So I’m finally back with a new post. The last several weeks have been rather hectic around here, starting with a trip to Oshkosh (awesome), followed by weeks of the annual inspection on the Tri-Pacer (not quite as awesome), culminating in hurricane Irene generally making a mess out of things (not awesome at all, my man cave basement is toast!). Now we’re back to building most days, though the remnants of a tropical storm are rolling through southern Maryland as I type this. Time to try to get the blog back on track of keeping up with us. The activities described below took place around June 18th, 2011.
Back in the end of June, we were getting ready to fiberglass the bottom of the fuselage, and the last task in our way was installation of antennas in the bottom. Some people have put as many as 3 different antennas in the fuselage bottom, I’ve elected to keep it simple and just put a NAV antenna down there. We can get glideslope by building a splitter for a NAV antenna if we decide we need it, and marker beacons are quickly becoming a thing of the past.
I had ordered the supplies for building the antennas for the plane long in advance from Jim Weir, thinking that there may be a long lead time. The lead time turned out to be too long for my liking, and I wound up buying the copper tape, coax cable, and torroids from Aircraft Spruce. Do this. Do not bother with RST Engineering. 2 months after I had installed this antenna, I got a refund from Jim, with a note expressing his regrets at having not been able to complete my order in a timely fashion. There are many more people who have reported similar experiences on the mailing list.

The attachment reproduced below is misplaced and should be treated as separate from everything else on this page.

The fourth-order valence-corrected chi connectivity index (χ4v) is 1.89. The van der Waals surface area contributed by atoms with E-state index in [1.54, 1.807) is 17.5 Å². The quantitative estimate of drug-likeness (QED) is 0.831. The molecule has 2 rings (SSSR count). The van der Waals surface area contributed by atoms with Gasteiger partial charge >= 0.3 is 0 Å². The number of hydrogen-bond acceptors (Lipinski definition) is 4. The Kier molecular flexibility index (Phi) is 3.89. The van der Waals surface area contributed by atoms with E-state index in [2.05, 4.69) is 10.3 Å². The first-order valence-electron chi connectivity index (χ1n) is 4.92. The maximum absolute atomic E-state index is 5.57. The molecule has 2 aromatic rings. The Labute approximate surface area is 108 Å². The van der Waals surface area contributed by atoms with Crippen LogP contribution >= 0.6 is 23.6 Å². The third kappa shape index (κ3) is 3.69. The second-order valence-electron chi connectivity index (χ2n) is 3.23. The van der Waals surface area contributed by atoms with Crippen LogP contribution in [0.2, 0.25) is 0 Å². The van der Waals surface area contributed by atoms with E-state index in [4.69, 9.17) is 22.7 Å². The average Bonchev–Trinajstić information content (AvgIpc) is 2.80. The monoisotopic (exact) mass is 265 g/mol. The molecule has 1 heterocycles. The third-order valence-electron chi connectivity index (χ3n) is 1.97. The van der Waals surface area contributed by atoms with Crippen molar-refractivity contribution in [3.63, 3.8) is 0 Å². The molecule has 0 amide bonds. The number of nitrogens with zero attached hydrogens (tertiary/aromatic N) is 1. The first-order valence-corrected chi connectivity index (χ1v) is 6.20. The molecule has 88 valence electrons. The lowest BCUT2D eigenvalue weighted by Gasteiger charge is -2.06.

Anyway, the first thing I did was draw 2 lines 45 degrees to the centerline, locating the nav antenna more or less in the plans location. I then laid the proper lengths of copper tape on the lines, and drew a path for the coax that took it to the back side of the instrument panel, just off center. I routed out this line, so that the top of the coax would sit just flush with the foam, and so there was a recession for the torroids after they were shrink wrapped in place. I then simply soldered the tape to the coax, one leg to the core wire, and one to the shielding. I did a continuity test on each leg, saw that all was well, and microed everything in place.